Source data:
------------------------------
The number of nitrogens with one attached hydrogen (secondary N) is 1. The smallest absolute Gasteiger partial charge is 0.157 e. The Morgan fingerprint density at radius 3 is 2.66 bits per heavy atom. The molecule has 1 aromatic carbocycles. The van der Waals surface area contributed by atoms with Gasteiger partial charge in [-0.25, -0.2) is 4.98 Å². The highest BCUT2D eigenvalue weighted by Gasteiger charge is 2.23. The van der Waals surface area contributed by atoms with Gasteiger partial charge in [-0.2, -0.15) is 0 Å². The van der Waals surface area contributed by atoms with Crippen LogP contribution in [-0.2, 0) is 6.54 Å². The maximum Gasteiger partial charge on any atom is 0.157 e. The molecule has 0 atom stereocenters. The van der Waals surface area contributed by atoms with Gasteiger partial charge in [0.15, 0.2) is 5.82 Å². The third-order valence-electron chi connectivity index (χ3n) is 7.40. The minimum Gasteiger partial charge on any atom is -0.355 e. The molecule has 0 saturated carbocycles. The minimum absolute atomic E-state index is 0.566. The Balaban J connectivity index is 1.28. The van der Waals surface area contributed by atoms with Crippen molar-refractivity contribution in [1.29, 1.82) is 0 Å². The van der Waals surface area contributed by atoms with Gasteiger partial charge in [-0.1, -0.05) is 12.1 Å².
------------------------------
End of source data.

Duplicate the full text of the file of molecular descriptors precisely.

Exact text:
The number of nitrogens with one attached hydrogen (secondary N) is 1. The smallest absolute Gasteiger partial charge is 0.157 e. The Morgan fingerprint density at radius 3 is 2.66 bits per heavy atom. The molecule has 1 aromatic carbocycles. The van der Waals surface area contributed by atoms with Gasteiger partial charge in [-0.25, -0.2) is 4.98 Å². The highest BCUT2D eigenvalue weighted by Gasteiger charge is 2.23. The van der Waals surface area contributed by atoms with Gasteiger partial charge in [-0.2, -0.15) is 0 Å². The van der Waals surface area contributed by atoms with Crippen LogP contribution in [-0.2, 0) is 6.54 Å². The maximum Gasteiger partial charge on any atom is 0.157 e. The molecule has 0 atom stereocenters. The van der Waals surface area contributed by atoms with Gasteiger partial charge in [0.15, 0.2) is 5.82 Å². The third-order valence-electron chi connectivity index (χ3n) is 7.40. The minimum Gasteiger partial charge on any atom is -0.355 e. The molecule has 0 saturated carbocycles. The minimum absolute atomic E-state index is 0.566. The Balaban J connectivity index is 1.28. The van der Waals surface area contributed by atoms with Crippen molar-refractivity contribution in [1.29, 1.82) is 0 Å². The van der Waals surface area contributed by atoms with Gasteiger partial charge in [-0.1, -0.05) is 12.1 Å².